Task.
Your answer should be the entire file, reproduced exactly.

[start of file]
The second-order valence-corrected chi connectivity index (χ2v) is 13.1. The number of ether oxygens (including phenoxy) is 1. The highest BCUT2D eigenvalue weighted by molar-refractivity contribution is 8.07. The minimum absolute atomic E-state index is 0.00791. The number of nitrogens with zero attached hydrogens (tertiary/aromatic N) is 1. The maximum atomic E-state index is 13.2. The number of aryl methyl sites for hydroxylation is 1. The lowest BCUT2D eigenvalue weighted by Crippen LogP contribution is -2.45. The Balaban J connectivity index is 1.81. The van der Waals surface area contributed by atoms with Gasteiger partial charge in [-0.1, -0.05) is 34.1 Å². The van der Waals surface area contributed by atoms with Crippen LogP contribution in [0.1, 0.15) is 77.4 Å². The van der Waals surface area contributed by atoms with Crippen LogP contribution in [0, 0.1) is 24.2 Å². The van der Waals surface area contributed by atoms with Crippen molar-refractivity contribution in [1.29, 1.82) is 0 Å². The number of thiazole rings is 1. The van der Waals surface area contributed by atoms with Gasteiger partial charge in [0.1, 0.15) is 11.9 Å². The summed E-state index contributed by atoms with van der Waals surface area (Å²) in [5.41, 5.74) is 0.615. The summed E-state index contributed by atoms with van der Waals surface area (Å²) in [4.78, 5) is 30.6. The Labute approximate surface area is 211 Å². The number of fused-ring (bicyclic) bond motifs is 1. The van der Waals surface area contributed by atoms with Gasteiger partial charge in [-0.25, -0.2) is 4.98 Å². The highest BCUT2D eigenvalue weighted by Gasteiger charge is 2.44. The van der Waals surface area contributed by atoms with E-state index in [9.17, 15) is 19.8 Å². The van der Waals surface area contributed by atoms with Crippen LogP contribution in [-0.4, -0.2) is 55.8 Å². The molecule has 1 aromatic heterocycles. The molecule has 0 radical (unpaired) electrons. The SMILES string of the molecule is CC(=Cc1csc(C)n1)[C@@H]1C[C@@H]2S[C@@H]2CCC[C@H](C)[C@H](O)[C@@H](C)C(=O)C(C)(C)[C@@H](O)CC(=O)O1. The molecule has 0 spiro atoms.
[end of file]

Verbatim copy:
The second-order valence-corrected chi connectivity index (χ2v) is 13.1. The number of ether oxygens (including phenoxy) is 1. The highest BCUT2D eigenvalue weighted by molar-refractivity contribution is 8.07. The minimum absolute atomic E-state index is 0.00791. The number of nitrogens with zero attached hydrogens (tertiary/aromatic N) is 1. The maximum atomic E-state index is 13.2. The number of aryl methyl sites for hydroxylation is 1. The lowest BCUT2D eigenvalue weighted by Crippen LogP contribution is -2.45. The Balaban J connectivity index is 1.81. The van der Waals surface area contributed by atoms with Gasteiger partial charge in [-0.1, -0.05) is 34.1 Å². The van der Waals surface area contributed by atoms with Crippen LogP contribution in [0.1, 0.15) is 77.4 Å². The van der Waals surface area contributed by atoms with Crippen LogP contribution in [0, 0.1) is 24.2 Å². The van der Waals surface area contributed by atoms with Crippen molar-refractivity contribution in [1.29, 1.82) is 0 Å². The number of thiazole rings is 1. The van der Waals surface area contributed by atoms with Gasteiger partial charge in [0.1, 0.15) is 11.9 Å². The summed E-state index contributed by atoms with van der Waals surface area (Å²) in [5.41, 5.74) is 0.615. The summed E-state index contributed by atoms with van der Waals surface area (Å²) in [4.78, 5) is 30.6. The Labute approximate surface area is 211 Å². The number of fused-ring (bicyclic) bond motifs is 1. The van der Waals surface area contributed by atoms with Gasteiger partial charge in [-0.25, -0.2) is 4.98 Å². The highest BCUT2D eigenvalue weighted by Gasteiger charge is 2.44. The van der Waals surface area contributed by atoms with E-state index in [9.17, 15) is 19.8 Å². The van der Waals surface area contributed by atoms with Crippen LogP contribution in [-0.4, -0.2) is 55.8 Å². The molecule has 1 aromatic heterocycles. The molecule has 0 radical (unpaired) electrons. The SMILES string of the molecule is CC(=Cc1csc(C)n1)[C@@H]1C[C@@H]2S[C@@H]2CCC[C@H](C)[C@H](O)[C@@H](C)C(=O)C(C)(C)[C@@H](O)CC(=O)O1. The molecule has 0 spiro atoms.